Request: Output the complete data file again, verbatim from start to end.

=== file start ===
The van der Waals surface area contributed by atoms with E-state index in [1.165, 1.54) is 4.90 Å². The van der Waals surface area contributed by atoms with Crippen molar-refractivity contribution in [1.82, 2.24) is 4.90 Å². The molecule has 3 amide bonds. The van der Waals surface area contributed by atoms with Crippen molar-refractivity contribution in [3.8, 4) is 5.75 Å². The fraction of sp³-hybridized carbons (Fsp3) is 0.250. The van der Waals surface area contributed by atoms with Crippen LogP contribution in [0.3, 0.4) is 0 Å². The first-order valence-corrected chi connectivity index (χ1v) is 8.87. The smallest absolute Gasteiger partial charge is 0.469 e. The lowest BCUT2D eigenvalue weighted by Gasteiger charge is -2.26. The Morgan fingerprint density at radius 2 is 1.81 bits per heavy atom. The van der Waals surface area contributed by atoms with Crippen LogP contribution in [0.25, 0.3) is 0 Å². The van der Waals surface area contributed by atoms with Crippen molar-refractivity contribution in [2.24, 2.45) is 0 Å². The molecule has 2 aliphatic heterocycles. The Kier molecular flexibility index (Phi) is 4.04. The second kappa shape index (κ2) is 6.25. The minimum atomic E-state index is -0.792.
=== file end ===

The van der Waals surface area contributed by atoms with E-state index in [1.165, 1.54) is 4.90 Å². The van der Waals surface area contributed by atoms with Crippen molar-refractivity contribution in [1.82, 2.24) is 4.90 Å². The molecule has 3 amide bonds. The van der Waals surface area contributed by atoms with Crippen molar-refractivity contribution in [3.8, 4) is 5.75 Å². The fraction of sp³-hybridized carbons (Fsp3) is 0.250. The van der Waals surface area contributed by atoms with Crippen LogP contribution in [0.3, 0.4) is 0 Å². The first-order valence-corrected chi connectivity index (χ1v) is 8.87. The smallest absolute Gasteiger partial charge is 0.469 e. The lowest BCUT2D eigenvalue weighted by Gasteiger charge is -2.26. The Morgan fingerprint density at radius 2 is 1.81 bits per heavy atom. The van der Waals surface area contributed by atoms with Crippen LogP contribution in [0.25, 0.3) is 0 Å². The van der Waals surface area contributed by atoms with Crippen molar-refractivity contribution in [2.24, 2.45) is 0 Å². The molecule has 2 aliphatic heterocycles. The Kier molecular flexibility index (Phi) is 4.04. The second kappa shape index (κ2) is 6.25. The minimum atomic E-state index is -0.792.